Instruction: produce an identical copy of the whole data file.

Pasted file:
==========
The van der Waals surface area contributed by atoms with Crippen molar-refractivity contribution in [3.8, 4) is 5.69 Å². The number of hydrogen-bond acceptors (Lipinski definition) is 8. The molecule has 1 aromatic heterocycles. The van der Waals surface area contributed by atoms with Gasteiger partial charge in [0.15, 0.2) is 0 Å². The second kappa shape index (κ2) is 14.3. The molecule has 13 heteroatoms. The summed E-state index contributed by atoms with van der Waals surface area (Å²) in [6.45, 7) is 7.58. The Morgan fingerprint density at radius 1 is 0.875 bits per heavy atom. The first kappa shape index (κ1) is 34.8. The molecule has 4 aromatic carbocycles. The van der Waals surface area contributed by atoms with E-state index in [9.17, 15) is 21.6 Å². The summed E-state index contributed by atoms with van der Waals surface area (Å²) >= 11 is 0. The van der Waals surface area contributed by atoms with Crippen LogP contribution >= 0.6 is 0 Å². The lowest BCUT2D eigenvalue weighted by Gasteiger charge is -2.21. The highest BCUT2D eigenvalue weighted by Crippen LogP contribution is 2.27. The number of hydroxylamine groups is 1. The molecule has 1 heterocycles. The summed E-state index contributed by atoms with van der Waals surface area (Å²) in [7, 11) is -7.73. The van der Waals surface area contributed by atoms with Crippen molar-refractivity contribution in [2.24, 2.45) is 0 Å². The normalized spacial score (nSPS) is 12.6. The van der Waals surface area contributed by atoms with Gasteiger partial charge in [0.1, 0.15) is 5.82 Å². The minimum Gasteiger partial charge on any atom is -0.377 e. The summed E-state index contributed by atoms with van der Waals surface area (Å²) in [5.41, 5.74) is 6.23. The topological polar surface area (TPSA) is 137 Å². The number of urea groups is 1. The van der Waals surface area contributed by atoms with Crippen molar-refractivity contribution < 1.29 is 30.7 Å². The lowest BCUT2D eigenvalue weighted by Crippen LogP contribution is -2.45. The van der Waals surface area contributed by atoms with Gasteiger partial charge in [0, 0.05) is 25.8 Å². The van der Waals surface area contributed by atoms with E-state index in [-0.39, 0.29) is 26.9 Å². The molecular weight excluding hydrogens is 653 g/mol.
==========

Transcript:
The van der Waals surface area contributed by atoms with Crippen molar-refractivity contribution in [3.8, 4) is 5.69 Å². The number of hydrogen-bond acceptors (Lipinski definition) is 8. The molecule has 1 aromatic heterocycles. The van der Waals surface area contributed by atoms with Gasteiger partial charge in [0.15, 0.2) is 0 Å². The second kappa shape index (κ2) is 14.3. The molecule has 13 heteroatoms. The summed E-state index contributed by atoms with van der Waals surface area (Å²) in [6.45, 7) is 7.58. The Morgan fingerprint density at radius 1 is 0.875 bits per heavy atom. The first kappa shape index (κ1) is 34.8. The molecule has 4 aromatic carbocycles. The van der Waals surface area contributed by atoms with E-state index in [9.17, 15) is 21.6 Å². The summed E-state index contributed by atoms with van der Waals surface area (Å²) >= 11 is 0. The van der Waals surface area contributed by atoms with Crippen LogP contribution >= 0.6 is 0 Å². The lowest BCUT2D eigenvalue weighted by Gasteiger charge is -2.21. The highest BCUT2D eigenvalue weighted by Crippen LogP contribution is 2.27. The number of hydroxylamine groups is 1. The molecule has 1 heterocycles. The summed E-state index contributed by atoms with van der Waals surface area (Å²) in [7, 11) is -7.73. The van der Waals surface area contributed by atoms with Crippen molar-refractivity contribution in [2.24, 2.45) is 0 Å². The normalized spacial score (nSPS) is 12.6. The van der Waals surface area contributed by atoms with Gasteiger partial charge in [0.1, 0.15) is 5.82 Å². The minimum Gasteiger partial charge on any atom is -0.377 e. The summed E-state index contributed by atoms with van der Waals surface area (Å²) in [5.41, 5.74) is 6.23. The topological polar surface area (TPSA) is 137 Å². The number of urea groups is 1. The van der Waals surface area contributed by atoms with Crippen molar-refractivity contribution < 1.29 is 30.7 Å². The lowest BCUT2D eigenvalue weighted by Crippen LogP contribution is -2.45. The van der Waals surface area contributed by atoms with Gasteiger partial charge in [0, 0.05) is 25.8 Å². The van der Waals surface area contributed by atoms with E-state index in [-0.39, 0.29) is 26.9 Å². The molecular weight excluding hydrogens is 653 g/mol.